If you were a bookish sort of girl during the Regency period, where would you go on an outing with a gentleman? Assuming you found a gentleman who appreciated a lady with a sharp mind, and a chaperone willing to accompany you, you might make a trip to the British Museum.
In 1675 Ralph Montagu (later the 1st Duke of Montagu) bought a piece of property on what was then the northern outskirts of London, and built himself a grand house. When it burned down a few years later he built an even bigger one, more palace than house. Upon the 1st Duke’s death, his son inherited the property, but had no son to follow him. The 2nd Duke’s two daughters inherited the unentailed property when he died, including Montagu House in London. Since both were married with homes of their own neither sister actually lived in the place, and it began to fall into disrepair.
Enter the trustees of the newly-founded British Museum, who were looking for a building suitable for housing antiquities and other collections. They bought Montagu House in 1754 for 10,000 pounds and hired a Mr. Bramley as gardener. Within a year the lawns, gravel walks, and kitchen gardens were restored to their former glory. By 1757, the gardens were open to the public a full two years before the building itself was ready. By 1800, 600 different species of plants had been established on the grounds.
What would you have seen inside? A big attraction was the Parthenon Sculptures brought to England by Thomas Bruce, 7th Earl of Elgin (popularly known as the Elgin Marbles). On display since 1817, the sculptures were originally part of the Parthenon in Greece, decorating the building as it went from Athenian temple to Catholic church to Muslim mosque. When Lord Elgin took up his post as British Ambassador to the Ottoman Empire, the Parthenon was a ruin. As a way of preserving what was left, he removed statues and friezes from the Parthenon and sent them home to London. This jump-started a craze in England (and the rest of Europe) for all things Greek.
Have you read a Regency novel where a character dressed as a Greek goddess for a masquerade? Have you heard gowns or hairstyles described as Grecian? The Elgin marbles were a large part of this cultural phenomenon. And they are still on display at the British Museum to this day.
And now for the giveaways!
Leaving a comment on this post will enter you in my individual giveaway: a 6-pack of credits at Discover a New Love. Each e-book is 1 credit, and they often have books available before their public release. This giveaway is open to anyone in any country, but comments must be left by 11:59 pm EST on Friday, July 26, 2013 to be entered.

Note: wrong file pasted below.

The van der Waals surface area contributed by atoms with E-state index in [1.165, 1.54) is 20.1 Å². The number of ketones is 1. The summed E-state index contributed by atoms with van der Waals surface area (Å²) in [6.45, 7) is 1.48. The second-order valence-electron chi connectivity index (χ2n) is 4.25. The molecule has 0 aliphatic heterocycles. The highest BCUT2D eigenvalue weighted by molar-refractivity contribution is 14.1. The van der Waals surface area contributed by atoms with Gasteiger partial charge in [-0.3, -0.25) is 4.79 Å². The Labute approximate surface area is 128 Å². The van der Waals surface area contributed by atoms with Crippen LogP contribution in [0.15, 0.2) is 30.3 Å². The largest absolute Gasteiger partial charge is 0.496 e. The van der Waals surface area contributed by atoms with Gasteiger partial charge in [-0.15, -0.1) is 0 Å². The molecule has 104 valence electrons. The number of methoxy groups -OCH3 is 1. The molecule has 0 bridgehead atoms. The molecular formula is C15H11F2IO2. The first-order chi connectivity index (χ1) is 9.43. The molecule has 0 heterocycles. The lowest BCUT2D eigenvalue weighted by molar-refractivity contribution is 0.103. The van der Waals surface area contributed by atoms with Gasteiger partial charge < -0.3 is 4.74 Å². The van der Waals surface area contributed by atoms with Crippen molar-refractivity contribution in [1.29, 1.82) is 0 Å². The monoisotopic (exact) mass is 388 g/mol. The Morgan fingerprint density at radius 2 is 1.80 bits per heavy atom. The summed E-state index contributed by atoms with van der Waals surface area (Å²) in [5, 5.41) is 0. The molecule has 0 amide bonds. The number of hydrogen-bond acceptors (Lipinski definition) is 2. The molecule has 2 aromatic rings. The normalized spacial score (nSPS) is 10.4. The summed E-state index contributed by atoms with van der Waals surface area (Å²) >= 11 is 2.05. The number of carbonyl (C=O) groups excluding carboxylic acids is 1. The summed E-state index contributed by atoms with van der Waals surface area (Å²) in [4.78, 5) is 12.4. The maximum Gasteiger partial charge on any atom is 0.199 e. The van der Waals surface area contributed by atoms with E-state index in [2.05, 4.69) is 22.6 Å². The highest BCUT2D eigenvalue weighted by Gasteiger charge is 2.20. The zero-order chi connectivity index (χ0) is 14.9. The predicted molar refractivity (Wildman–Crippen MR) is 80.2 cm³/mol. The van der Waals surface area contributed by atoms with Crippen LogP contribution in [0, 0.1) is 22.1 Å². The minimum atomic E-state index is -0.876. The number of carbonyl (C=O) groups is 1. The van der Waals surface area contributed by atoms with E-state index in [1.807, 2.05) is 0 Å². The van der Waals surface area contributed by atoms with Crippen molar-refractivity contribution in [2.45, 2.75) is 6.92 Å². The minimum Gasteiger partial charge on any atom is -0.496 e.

We’re also having a Hop-wide scavenger hunt! Just visit each of the websites participating in the Grand Tour, and enter your answers to their scavenger hunt questions here. The entrant with the most correct answers will receive a $50 gift certificate to the book retailer of her choice. This contest is also open internationally, and entries must be submitted by July 26, 2013.
Scavenger Hunt question: What year did the Elgin Marbles go on display at the British Museum?
History Lovers Grand Tour Authors:
Rue Allyn / Amylynn Bright / Collette Cameron / Téa Cooper / Beverley Eikli / Susana Ellis / Aileen Fish / Debra Glass / Amy Hearst / Evangeline Holland / Piper Huguley / Eliza Knight / Kristen Koster / Cora Lee / Georgie Lee / Suzi Love / Denise Lynn / Deborah Macgillivray / Barbara Monajem / Shelly Munro / Ella Quinn / Eva Scott / Shereen Vedam / Elaine Violette
Source: The British Museum, Great Russell Street, WC1B 3DG
14 thoughts on “History Lovers Grand Tour & Scavenger Hunt: The Regency Bluestocking’s Date”
Oh the British Museum. During my college year I’ve took classes about Roman art and architecture, and the Parthenon was one I’ve wanted to see. Although it’s sad that friezes and statues were been taken away from their home land many are also glad that they’re being kept safe and preserved for future generations.
I can’t imagine standing by and watching some historical monument crumble, and apparently neither could Lord Elgin 🙂 There’s been so much controversy the past few years about whether or not they should be returned to Greece, but I’m also glad the sculptures are safe and sound.
WOW! I am learning so many new things. I had no idea. I would love to see the British Museum. One day I will make the trip.
bournmelissa at hotmail dot com
That’s one of the things I love about blog hops like this–there are so many new things to learn 🙂 Thanks for stopping by, Mel!
The EM were purchased in 1816 but the display at BM. Was completed in 1832. And the is a great debate to return them to Greece for their new modern museum in Athens. But because they are so engrained in the period of British history an the neo-Greek culture that I flue cued art and architecture.
Yep, purchased by the Museum in 1816, first exhibited in 1817. Did it really take 15 years to complete the collection? You’ve taught me something about my own post, Jody! 🙂
1817; interesting info
bn100candg at hotmail dot com
Thanks for stopping by!
Interesting post about the British Museum, Cora. I’d love to visit there, someday.
The Elgin Marbles were put on display in 1817.
Best of luck on book sales!
Thanks Mairi! It’s definitely on my list of places to visit, too 🙂
I love the British Museum!! Great post, Cora!
Thanks Ella! I haven’t been to the actual building, but the website is fabulous by itself 😀
Oh wow! The Elgin Marbles are beautiful and hopefully one day I’ll get to see them in person.
That’s my hope, too, Jessica–I’d love to be able to see them with my own eyes 🙂